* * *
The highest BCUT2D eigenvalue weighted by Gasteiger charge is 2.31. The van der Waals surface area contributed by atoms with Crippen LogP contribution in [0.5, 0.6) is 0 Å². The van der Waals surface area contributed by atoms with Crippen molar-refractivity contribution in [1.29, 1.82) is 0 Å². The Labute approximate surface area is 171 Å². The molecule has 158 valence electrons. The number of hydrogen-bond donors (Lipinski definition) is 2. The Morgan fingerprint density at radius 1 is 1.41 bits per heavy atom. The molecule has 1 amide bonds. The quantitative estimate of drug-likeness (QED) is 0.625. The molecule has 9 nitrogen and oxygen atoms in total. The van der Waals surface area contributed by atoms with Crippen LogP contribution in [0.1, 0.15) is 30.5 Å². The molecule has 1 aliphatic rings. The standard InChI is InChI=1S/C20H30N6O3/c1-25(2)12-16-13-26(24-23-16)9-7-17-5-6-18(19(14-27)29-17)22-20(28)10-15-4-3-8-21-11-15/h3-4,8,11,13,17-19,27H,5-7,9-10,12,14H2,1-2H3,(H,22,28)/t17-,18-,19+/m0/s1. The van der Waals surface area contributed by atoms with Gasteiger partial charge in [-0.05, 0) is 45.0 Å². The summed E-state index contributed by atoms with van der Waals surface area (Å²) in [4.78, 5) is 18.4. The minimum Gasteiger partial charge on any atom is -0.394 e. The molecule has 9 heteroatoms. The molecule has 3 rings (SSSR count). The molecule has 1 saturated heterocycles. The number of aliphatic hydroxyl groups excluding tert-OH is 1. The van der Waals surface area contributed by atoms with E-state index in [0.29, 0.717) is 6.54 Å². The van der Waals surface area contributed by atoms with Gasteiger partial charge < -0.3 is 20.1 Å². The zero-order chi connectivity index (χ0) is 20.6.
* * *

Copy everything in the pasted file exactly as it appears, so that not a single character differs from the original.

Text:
The highest BCUT2D eigenvalue weighted by Gasteiger charge is 2.31. The van der Waals surface area contributed by atoms with Crippen LogP contribution in [0.5, 0.6) is 0 Å². The van der Waals surface area contributed by atoms with Crippen molar-refractivity contribution in [1.29, 1.82) is 0 Å². The Labute approximate surface area is 171 Å². The molecule has 158 valence electrons. The number of hydrogen-bond donors (Lipinski definition) is 2. The Morgan fingerprint density at radius 1 is 1.41 bits per heavy atom. The molecule has 1 amide bonds. The quantitative estimate of drug-likeness (QED) is 0.625. The molecule has 9 nitrogen and oxygen atoms in total. The van der Waals surface area contributed by atoms with Crippen LogP contribution in [0.1, 0.15) is 30.5 Å². The molecule has 1 aliphatic rings. The standard InChI is InChI=1S/C20H30N6O3/c1-25(2)12-16-13-26(24-23-16)9-7-17-5-6-18(19(14-27)29-17)22-20(28)10-15-4-3-8-21-11-15/h3-4,8,11,13,17-19,27H,5-7,9-10,12,14H2,1-2H3,(H,22,28)/t17-,18-,19+/m0/s1. The van der Waals surface area contributed by atoms with Gasteiger partial charge in [-0.05, 0) is 45.0 Å². The summed E-state index contributed by atoms with van der Waals surface area (Å²) in [4.78, 5) is 18.4. The minimum Gasteiger partial charge on any atom is -0.394 e. The molecule has 9 heteroatoms. The molecule has 3 rings (SSSR count). The molecule has 1 saturated heterocycles. The number of aliphatic hydroxyl groups excluding tert-OH is 1. The van der Waals surface area contributed by atoms with E-state index in [0.29, 0.717) is 6.54 Å². The van der Waals surface area contributed by atoms with Gasteiger partial charge < -0.3 is 20.1 Å². The zero-order chi connectivity index (χ0) is 20.6.